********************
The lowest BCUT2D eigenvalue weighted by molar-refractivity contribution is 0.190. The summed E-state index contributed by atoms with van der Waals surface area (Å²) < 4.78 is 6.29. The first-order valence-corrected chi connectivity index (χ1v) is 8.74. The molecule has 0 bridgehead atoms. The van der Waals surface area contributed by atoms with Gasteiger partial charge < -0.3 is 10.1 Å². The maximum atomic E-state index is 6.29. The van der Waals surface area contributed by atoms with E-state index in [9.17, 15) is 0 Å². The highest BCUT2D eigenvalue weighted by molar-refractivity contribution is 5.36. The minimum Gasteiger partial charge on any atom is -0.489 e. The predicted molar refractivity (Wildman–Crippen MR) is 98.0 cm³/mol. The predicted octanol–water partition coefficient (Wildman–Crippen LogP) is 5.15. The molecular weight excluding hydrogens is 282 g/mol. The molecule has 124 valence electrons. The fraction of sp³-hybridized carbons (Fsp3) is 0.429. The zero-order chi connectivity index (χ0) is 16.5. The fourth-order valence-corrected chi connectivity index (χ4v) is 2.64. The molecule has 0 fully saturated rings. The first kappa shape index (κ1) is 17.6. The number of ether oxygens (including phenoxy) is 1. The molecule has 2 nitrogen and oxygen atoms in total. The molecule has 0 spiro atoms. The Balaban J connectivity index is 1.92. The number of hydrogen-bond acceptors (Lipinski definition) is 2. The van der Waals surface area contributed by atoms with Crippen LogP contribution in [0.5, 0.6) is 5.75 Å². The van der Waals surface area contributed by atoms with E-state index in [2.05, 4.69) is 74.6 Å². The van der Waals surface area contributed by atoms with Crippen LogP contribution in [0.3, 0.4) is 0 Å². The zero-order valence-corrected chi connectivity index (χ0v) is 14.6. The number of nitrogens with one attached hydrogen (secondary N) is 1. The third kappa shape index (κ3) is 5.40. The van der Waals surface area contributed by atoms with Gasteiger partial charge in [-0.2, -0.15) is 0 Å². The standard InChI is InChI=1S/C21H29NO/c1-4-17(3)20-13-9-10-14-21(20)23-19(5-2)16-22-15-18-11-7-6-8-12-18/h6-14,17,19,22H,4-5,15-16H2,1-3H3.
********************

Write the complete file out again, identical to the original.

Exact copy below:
The lowest BCUT2D eigenvalue weighted by molar-refractivity contribution is 0.190. The summed E-state index contributed by atoms with van der Waals surface area (Å²) < 4.78 is 6.29. The first-order valence-corrected chi connectivity index (χ1v) is 8.74. The molecule has 0 bridgehead atoms. The van der Waals surface area contributed by atoms with Gasteiger partial charge < -0.3 is 10.1 Å². The maximum atomic E-state index is 6.29. The van der Waals surface area contributed by atoms with E-state index in [9.17, 15) is 0 Å². The highest BCUT2D eigenvalue weighted by molar-refractivity contribution is 5.36. The minimum Gasteiger partial charge on any atom is -0.489 e. The predicted molar refractivity (Wildman–Crippen MR) is 98.0 cm³/mol. The predicted octanol–water partition coefficient (Wildman–Crippen LogP) is 5.15. The molecular weight excluding hydrogens is 282 g/mol. The molecule has 124 valence electrons. The fraction of sp³-hybridized carbons (Fsp3) is 0.429. The zero-order chi connectivity index (χ0) is 16.5. The fourth-order valence-corrected chi connectivity index (χ4v) is 2.64. The molecule has 0 fully saturated rings. The first kappa shape index (κ1) is 17.6. The number of ether oxygens (including phenoxy) is 1. The molecule has 2 nitrogen and oxygen atoms in total. The molecule has 0 spiro atoms. The Balaban J connectivity index is 1.92. The number of hydrogen-bond acceptors (Lipinski definition) is 2. The van der Waals surface area contributed by atoms with Crippen LogP contribution in [0.5, 0.6) is 5.75 Å². The van der Waals surface area contributed by atoms with E-state index in [2.05, 4.69) is 74.6 Å². The van der Waals surface area contributed by atoms with Crippen LogP contribution in [0.3, 0.4) is 0 Å². The zero-order valence-corrected chi connectivity index (χ0v) is 14.6. The number of nitrogens with one attached hydrogen (secondary N) is 1. The third kappa shape index (κ3) is 5.40. The van der Waals surface area contributed by atoms with Gasteiger partial charge in [-0.2, -0.15) is 0 Å². The standard InChI is InChI=1S/C21H29NO/c1-4-17(3)20-13-9-10-14-21(20)23-19(5-2)16-22-15-18-11-7-6-8-12-18/h6-14,17,19,22H,4-5,15-16H2,1-3H3.